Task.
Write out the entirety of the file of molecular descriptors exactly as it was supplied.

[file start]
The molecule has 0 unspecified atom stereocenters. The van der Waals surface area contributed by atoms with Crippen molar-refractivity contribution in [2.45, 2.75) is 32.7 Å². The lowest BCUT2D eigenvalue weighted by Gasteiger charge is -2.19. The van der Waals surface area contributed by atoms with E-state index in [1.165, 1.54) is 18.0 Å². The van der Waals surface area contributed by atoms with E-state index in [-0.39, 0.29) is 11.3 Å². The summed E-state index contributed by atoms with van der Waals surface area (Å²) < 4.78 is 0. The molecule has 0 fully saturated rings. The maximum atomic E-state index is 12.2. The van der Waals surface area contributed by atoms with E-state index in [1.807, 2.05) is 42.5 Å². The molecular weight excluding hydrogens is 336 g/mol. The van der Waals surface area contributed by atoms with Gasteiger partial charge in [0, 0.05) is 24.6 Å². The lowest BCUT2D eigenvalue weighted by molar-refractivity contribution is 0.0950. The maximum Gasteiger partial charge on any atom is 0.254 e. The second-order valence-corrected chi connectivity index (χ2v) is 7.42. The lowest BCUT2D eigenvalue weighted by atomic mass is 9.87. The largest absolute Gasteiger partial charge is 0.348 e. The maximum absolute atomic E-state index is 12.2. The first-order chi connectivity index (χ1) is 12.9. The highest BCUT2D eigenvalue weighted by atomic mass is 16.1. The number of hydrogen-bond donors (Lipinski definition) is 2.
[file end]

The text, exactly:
The molecule has 0 unspecified atom stereocenters. The van der Waals surface area contributed by atoms with Crippen molar-refractivity contribution in [2.45, 2.75) is 32.7 Å². The lowest BCUT2D eigenvalue weighted by Gasteiger charge is -2.19. The van der Waals surface area contributed by atoms with E-state index in [1.165, 1.54) is 18.0 Å². The van der Waals surface area contributed by atoms with E-state index in [-0.39, 0.29) is 11.3 Å². The summed E-state index contributed by atoms with van der Waals surface area (Å²) < 4.78 is 0. The molecule has 0 fully saturated rings. The maximum atomic E-state index is 12.2. The van der Waals surface area contributed by atoms with E-state index in [1.807, 2.05) is 42.5 Å². The molecular weight excluding hydrogens is 336 g/mol. The van der Waals surface area contributed by atoms with Gasteiger partial charge in [0, 0.05) is 24.6 Å². The lowest BCUT2D eigenvalue weighted by molar-refractivity contribution is 0.0950. The maximum Gasteiger partial charge on any atom is 0.254 e. The second-order valence-corrected chi connectivity index (χ2v) is 7.42. The lowest BCUT2D eigenvalue weighted by atomic mass is 9.87. The largest absolute Gasteiger partial charge is 0.348 e. The maximum absolute atomic E-state index is 12.2. The first-order chi connectivity index (χ1) is 12.9. The highest BCUT2D eigenvalue weighted by atomic mass is 16.1. The number of hydrogen-bond donors (Lipinski definition) is 2.